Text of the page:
Q – Do I have a soul-mate, someone who God made for me and whom I am made for?
A – Thanks for the question. The answer is yes and no. God didn’t make you for anyone except Himself. Our ultimate relationship is with God, not with another human being, even our spouse. The romantic vision of having a soul-mate is made for movies, not Christianity. Our one and only soul-mate is God.
There are a few problems with believing that God made us for one person in the world. The first problem is the question some have about whether the person they are married to, or planning on marrying, is the “one”. This can lead to doubt about the relationship, a feeling of never being fulfilled, and ultimately it leads to problems in the relationship. A second problem is the idea that we are destined to be with one other person. This would be a cosmic swipe at the gift of free-will. It is as if we mess up fate if we don’t choose the right person or never find them. Ultimately, this idea of a soul-mate is dangerous and un-Christian.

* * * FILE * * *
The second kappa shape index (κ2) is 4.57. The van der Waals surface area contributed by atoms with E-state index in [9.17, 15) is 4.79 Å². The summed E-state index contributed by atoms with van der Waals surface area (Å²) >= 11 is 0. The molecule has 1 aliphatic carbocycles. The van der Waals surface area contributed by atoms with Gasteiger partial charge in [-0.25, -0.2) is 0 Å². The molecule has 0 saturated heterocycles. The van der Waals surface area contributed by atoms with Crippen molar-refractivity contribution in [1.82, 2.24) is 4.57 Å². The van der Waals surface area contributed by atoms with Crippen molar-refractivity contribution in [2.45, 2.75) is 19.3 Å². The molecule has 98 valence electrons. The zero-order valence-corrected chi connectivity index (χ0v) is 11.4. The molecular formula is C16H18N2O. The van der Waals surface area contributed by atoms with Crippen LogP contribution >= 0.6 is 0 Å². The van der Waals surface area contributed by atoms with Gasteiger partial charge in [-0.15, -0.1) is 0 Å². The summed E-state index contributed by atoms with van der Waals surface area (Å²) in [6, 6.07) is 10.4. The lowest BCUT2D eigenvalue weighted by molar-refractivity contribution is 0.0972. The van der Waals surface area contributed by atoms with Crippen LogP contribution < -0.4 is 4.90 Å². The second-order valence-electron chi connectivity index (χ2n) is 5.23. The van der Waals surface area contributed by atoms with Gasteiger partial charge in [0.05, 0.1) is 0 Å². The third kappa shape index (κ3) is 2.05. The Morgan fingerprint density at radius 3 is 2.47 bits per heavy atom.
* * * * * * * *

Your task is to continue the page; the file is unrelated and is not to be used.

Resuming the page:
But, there is another, better, way of thinking about having a spouse to partner with. It is found in the spousal analogy of becoming “one flesh” with your spouse. While souls are not fused in marriage, the bodies do become “one flesh” during sexual relations with each other. This is a reflection of the Sacramental bond that is created between two Christians when they marry. This bond lasts until death and nothing can break it. This is the more Christian way of understanding a mutual and exclusive relationship.
Furthermore, love is always a choice, it isn’t something we fall into and out of. Love is not something that merely “happens” to us. This respect of free-will and the ability of each of us to choose love is more consonant with Christian understanding of relationships. Marriage isn’t just about romance and it isn’t about fate at all. It is about love, freely chosen, and being bound together (with God) into the union of man and wife. This is for the good of the spouses, the raising of children, and ultimately it is a call from God.
I think this quote sums it up well:
“Nearly all marriages, even happy ones, are mistakes: in the sense that almost certainly (in a more perfect world, or even with a little more care in this very imperfect one) both partners might be found more suitable mates. But the real soul-mate is the one you are actually married to.”
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